There’s no denying that the legacy of a fighter is calibrated less by wins and losses and more by entertainment value.
Floyd Mayweather – despite his undefeated record, championship belts in five divisions, and a bank account with more zeroes than a Saudi prince’s – will therefore never be regarded as the best boxer in the sport’s history, a title he so greatly desires.
No one can objectively dispute Mayweather’s position as the top pound-for-pound boxer of his generation. He is, and perhaps by far. But it would be hyperbolic to place him on the same pedestal occupied by Muhammad Ali, Sugar Ray Robinson, and Joe Louis.
To mention Mayweather in the same breath as those greats would require his interest in engaging in the type of fistic combat that pleases crowds. Instead, his defensive shoulder-rolls, counter-punching, and general unwillingness to stand in the pocket are on par with the Princeton offense and leaves fans wanting more.
Mayweather will point to the record millions of dollars his fights generate at the gate and on pay-per-view as evidence that he gives fans what they want. That the money they continue to spend is worth the product he puts forth. The economics of a Mayweather fight, however, are a testament not to the excitement of the fight but to Floyd’s salesmanship of it.
Mayweather knows that John Q. Public is forking over his hard-earned cash not to see him succeed, but to see him knocked to the canvas, a place he’s never been in his illustrious career.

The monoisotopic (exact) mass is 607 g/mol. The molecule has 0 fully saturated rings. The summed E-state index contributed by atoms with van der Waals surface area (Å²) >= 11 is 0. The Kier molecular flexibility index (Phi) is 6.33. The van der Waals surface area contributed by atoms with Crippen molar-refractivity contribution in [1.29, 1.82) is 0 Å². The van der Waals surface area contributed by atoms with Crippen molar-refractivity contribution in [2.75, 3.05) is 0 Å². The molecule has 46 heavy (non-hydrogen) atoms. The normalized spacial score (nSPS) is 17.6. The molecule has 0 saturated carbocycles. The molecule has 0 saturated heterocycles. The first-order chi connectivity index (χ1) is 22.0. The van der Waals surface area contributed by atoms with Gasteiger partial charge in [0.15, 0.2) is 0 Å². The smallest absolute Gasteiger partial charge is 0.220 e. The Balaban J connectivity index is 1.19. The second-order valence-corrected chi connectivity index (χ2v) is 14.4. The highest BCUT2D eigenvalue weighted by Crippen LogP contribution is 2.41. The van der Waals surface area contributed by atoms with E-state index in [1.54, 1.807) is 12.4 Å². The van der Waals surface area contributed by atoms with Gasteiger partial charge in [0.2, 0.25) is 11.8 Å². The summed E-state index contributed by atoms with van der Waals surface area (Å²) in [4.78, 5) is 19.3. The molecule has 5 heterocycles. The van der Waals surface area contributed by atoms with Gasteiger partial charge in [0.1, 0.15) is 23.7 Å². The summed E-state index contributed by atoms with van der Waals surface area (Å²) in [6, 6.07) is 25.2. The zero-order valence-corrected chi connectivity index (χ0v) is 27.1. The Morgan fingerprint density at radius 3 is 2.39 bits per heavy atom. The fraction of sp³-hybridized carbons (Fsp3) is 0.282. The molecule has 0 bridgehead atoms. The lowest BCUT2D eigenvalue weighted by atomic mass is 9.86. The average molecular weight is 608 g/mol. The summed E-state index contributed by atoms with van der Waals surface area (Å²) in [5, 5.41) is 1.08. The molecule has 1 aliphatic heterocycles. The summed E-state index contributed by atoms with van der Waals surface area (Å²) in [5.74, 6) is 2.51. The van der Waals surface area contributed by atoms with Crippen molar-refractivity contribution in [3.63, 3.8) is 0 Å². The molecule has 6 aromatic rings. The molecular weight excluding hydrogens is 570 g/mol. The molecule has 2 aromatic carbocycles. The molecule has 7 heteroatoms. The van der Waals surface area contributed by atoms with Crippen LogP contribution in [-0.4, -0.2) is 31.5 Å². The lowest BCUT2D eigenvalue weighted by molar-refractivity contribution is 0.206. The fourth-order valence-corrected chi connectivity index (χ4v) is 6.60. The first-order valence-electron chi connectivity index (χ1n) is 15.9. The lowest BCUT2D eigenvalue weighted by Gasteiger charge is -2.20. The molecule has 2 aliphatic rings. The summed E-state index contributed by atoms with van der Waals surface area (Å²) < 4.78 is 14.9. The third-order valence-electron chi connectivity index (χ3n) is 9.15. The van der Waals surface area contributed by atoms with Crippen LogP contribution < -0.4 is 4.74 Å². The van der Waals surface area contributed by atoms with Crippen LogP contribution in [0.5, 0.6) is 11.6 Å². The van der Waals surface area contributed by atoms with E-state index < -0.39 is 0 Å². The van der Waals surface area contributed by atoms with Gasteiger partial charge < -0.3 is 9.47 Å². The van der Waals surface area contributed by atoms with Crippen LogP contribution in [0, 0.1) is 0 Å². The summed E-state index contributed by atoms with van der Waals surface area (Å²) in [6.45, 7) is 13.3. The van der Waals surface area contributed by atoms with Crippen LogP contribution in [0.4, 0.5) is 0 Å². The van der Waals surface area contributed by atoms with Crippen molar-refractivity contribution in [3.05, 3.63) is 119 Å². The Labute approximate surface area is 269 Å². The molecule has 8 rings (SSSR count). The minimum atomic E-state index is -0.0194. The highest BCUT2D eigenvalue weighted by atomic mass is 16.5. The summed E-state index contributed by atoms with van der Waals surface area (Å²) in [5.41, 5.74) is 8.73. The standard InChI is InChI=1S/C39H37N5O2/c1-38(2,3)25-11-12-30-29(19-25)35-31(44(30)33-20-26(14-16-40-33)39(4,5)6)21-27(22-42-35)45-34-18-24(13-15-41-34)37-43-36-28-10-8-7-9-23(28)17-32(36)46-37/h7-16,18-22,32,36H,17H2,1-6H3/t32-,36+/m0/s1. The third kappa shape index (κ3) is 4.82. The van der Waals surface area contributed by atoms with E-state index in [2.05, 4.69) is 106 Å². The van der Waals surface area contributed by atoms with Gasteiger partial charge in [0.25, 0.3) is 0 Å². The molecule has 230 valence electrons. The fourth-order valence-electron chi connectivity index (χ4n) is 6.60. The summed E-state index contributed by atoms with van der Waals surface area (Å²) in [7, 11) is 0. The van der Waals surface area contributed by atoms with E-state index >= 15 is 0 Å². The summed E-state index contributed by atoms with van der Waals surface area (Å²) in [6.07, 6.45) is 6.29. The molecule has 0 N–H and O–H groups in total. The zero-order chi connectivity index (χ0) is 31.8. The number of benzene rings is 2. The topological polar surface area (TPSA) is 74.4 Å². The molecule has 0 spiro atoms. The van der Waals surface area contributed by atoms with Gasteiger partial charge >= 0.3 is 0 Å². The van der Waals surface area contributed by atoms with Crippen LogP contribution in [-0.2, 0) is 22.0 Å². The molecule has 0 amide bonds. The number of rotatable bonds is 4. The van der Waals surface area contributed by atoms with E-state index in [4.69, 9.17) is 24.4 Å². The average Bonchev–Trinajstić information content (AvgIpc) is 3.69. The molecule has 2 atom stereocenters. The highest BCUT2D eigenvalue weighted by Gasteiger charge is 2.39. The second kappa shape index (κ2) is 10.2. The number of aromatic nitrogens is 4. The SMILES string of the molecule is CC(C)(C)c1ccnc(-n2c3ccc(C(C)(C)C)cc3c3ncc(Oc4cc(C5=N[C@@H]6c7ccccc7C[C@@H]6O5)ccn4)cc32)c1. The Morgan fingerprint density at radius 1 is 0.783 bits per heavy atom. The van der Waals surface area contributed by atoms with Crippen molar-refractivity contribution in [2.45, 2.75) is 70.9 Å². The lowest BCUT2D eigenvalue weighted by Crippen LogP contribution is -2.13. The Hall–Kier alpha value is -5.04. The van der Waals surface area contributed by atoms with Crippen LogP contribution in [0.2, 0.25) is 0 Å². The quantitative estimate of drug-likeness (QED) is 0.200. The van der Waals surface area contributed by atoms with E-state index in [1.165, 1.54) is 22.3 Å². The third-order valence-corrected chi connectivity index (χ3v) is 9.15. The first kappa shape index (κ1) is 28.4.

[Editor’s Note: Floyd Mayweather’s glove did touch the canvas after a hard shot from Zab Judah, but it was officially ruled a slip].
The villainous persona that former “Pretty Boy” and current “Money” Mayweather has created, markets his fights in ways that his unmatched skill cannot. For sure, his tactical brilliance inside the ring is outdone only by his entrepreneurial acumen outside of it. Fully aware of how much action his fights lack because of his refusal to risk any harm by exchanging with opponents, Mayweather shrewdly promotes his bouts by becoming Public Enemy No. 1.
Could you imagine what the media would say about Floyd if he boxed in the 1980s, the sport’s golden age, when the foursome of Ray Leonard, Roberto Duran, Marvin Hagler, and Thomas Hearns hammered away at each other, while Floyd ran?
In fairness to Money, he’s beaten a number of Hall of Famers, though too many of them – Arturo Gatti, Oscar De La Hoya, Juan Manuel Marquez, Shane Mosley, and Manny Pacquiao – were past their prime. That Floyd’s prime lasted to the cusp of age 40, much longer than his competition’s, is a feather in his cap and speaks how untouched his chin has been.
The list of fighters Mayweather has avoided, though, is prominent. It started with Joel Casamayor and continued with sluggers like Winky Wright, Antonio Margarito, Paul Williams, and a prime Pacquiao.
With Floyd set to end his career with another snoozer that will probably go the distance, most likely against the glass-jawed Amir Khan, he will have ducked one more opponent that poses a big threat: Gennady Golovkin.
Floyd would earn more of the respect he craves if he just stepped into the danger zone more often, and that’s not about to happen in the twilight of his career. The bottom line is that the best boxers of all time have been beaten. Losing is a part of the sport. They earned their due not with an unblemished record, but by accepting the violence inherent to their profession.